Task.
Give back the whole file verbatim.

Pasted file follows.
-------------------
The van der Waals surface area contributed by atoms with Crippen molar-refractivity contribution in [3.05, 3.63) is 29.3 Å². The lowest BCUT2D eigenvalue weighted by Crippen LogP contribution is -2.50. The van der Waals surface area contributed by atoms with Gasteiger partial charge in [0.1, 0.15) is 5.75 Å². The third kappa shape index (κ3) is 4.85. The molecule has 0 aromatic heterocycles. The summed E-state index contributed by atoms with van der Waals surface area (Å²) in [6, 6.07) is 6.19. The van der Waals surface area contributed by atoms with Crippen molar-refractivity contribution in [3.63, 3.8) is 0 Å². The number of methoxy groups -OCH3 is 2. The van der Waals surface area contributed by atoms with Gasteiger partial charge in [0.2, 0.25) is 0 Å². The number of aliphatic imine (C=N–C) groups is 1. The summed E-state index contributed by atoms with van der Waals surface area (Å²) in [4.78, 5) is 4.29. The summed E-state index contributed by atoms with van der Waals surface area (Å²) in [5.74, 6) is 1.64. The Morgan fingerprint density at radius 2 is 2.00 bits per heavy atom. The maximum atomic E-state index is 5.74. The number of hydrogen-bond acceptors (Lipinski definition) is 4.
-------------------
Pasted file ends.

The van der Waals surface area contributed by atoms with Crippen molar-refractivity contribution in [3.05, 3.63) is 29.3 Å². The lowest BCUT2D eigenvalue weighted by Crippen LogP contribution is -2.50. The van der Waals surface area contributed by atoms with Gasteiger partial charge in [0.1, 0.15) is 5.75 Å². The third kappa shape index (κ3) is 4.85. The molecule has 0 aromatic heterocycles. The summed E-state index contributed by atoms with van der Waals surface area (Å²) in [6, 6.07) is 6.19. The van der Waals surface area contributed by atoms with Crippen molar-refractivity contribution in [3.63, 3.8) is 0 Å². The number of methoxy groups -OCH3 is 2. The van der Waals surface area contributed by atoms with Gasteiger partial charge in [0.2, 0.25) is 0 Å². The number of aliphatic imine (C=N–C) groups is 1. The summed E-state index contributed by atoms with van der Waals surface area (Å²) in [4.78, 5) is 4.29. The summed E-state index contributed by atoms with van der Waals surface area (Å²) in [5.74, 6) is 1.64. The Morgan fingerprint density at radius 2 is 2.00 bits per heavy atom. The maximum atomic E-state index is 5.74. The number of hydrogen-bond acceptors (Lipinski definition) is 4.